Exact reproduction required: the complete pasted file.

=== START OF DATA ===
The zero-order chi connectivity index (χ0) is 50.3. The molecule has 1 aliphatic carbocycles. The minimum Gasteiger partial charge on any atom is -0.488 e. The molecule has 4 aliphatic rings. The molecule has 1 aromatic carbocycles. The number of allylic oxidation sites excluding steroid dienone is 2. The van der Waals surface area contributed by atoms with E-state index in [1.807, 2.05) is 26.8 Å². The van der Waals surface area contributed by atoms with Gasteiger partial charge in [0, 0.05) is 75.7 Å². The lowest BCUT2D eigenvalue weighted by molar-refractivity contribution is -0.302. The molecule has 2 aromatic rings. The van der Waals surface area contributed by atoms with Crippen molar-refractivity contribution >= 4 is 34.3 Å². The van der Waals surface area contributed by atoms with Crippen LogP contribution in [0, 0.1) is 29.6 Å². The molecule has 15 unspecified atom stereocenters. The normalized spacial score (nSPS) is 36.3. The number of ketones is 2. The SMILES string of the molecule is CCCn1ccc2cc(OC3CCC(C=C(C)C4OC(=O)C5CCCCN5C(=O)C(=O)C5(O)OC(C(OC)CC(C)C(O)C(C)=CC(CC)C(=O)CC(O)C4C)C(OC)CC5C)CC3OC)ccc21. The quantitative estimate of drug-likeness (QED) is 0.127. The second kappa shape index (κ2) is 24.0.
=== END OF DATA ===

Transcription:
The zero-order chi connectivity index (χ0) is 50.3. The molecule has 1 aliphatic carbocycles. The minimum Gasteiger partial charge on any atom is -0.488 e. The molecule has 4 aliphatic rings. The molecule has 1 aromatic carbocycles. The number of allylic oxidation sites excluding steroid dienone is 2. The van der Waals surface area contributed by atoms with E-state index in [1.807, 2.05) is 26.8 Å². The van der Waals surface area contributed by atoms with Gasteiger partial charge in [0, 0.05) is 75.7 Å². The lowest BCUT2D eigenvalue weighted by molar-refractivity contribution is -0.302. The molecule has 2 aromatic rings. The van der Waals surface area contributed by atoms with Crippen molar-refractivity contribution >= 4 is 34.3 Å². The van der Waals surface area contributed by atoms with Crippen LogP contribution in [0, 0.1) is 29.6 Å². The molecule has 15 unspecified atom stereocenters. The normalized spacial score (nSPS) is 36.3. The number of ketones is 2. The SMILES string of the molecule is CCCn1ccc2cc(OC3CCC(C=C(C)C4OC(=O)C5CCCCN5C(=O)C(=O)C5(O)OC(C(OC)CC(C)C(O)C(C)=CC(CC)C(=O)CC(O)C4C)C(OC)CC5C)CC3OC)ccc21. The quantitative estimate of drug-likeness (QED) is 0.127. The second kappa shape index (κ2) is 24.0.